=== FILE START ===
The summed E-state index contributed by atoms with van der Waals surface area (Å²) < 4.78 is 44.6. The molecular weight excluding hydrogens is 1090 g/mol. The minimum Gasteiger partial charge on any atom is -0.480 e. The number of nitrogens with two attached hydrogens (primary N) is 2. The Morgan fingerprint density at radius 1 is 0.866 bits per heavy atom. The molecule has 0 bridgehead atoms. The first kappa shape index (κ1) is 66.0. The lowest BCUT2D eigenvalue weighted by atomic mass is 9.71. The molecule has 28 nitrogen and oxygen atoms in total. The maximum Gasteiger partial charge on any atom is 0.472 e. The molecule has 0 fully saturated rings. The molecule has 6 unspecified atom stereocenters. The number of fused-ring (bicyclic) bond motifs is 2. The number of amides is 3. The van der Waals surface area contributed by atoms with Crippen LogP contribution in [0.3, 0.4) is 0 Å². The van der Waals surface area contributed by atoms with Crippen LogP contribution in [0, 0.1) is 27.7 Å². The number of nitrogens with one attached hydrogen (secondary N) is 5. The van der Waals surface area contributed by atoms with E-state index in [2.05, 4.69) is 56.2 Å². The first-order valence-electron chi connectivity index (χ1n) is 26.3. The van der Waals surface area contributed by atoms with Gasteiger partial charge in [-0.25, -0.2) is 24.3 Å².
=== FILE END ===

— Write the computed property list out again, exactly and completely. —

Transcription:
The summed E-state index contributed by atoms with van der Waals surface area (Å²) < 4.78 is 44.6. The molecular weight excluding hydrogens is 1090 g/mol. The minimum Gasteiger partial charge on any atom is -0.480 e. The number of nitrogens with two attached hydrogens (primary N) is 2. The Morgan fingerprint density at radius 1 is 0.866 bits per heavy atom. The molecule has 0 bridgehead atoms. The first kappa shape index (κ1) is 66.0. The lowest BCUT2D eigenvalue weighted by atomic mass is 9.71. The molecule has 28 nitrogen and oxygen atoms in total. The maximum Gasteiger partial charge on any atom is 0.472 e. The molecule has 0 fully saturated rings. The molecule has 6 unspecified atom stereocenters. The number of fused-ring (bicyclic) bond motifs is 2. The number of amides is 3. The van der Waals surface area contributed by atoms with Crippen LogP contribution in [0.3, 0.4) is 0 Å². The van der Waals surface area contributed by atoms with Crippen LogP contribution in [0, 0.1) is 27.7 Å². The number of nitrogens with one attached hydrogen (secondary N) is 5. The van der Waals surface area contributed by atoms with E-state index in [2.05, 4.69) is 56.2 Å². The first-order valence-electron chi connectivity index (χ1n) is 26.3. The van der Waals surface area contributed by atoms with Gasteiger partial charge in [-0.25, -0.2) is 24.3 Å².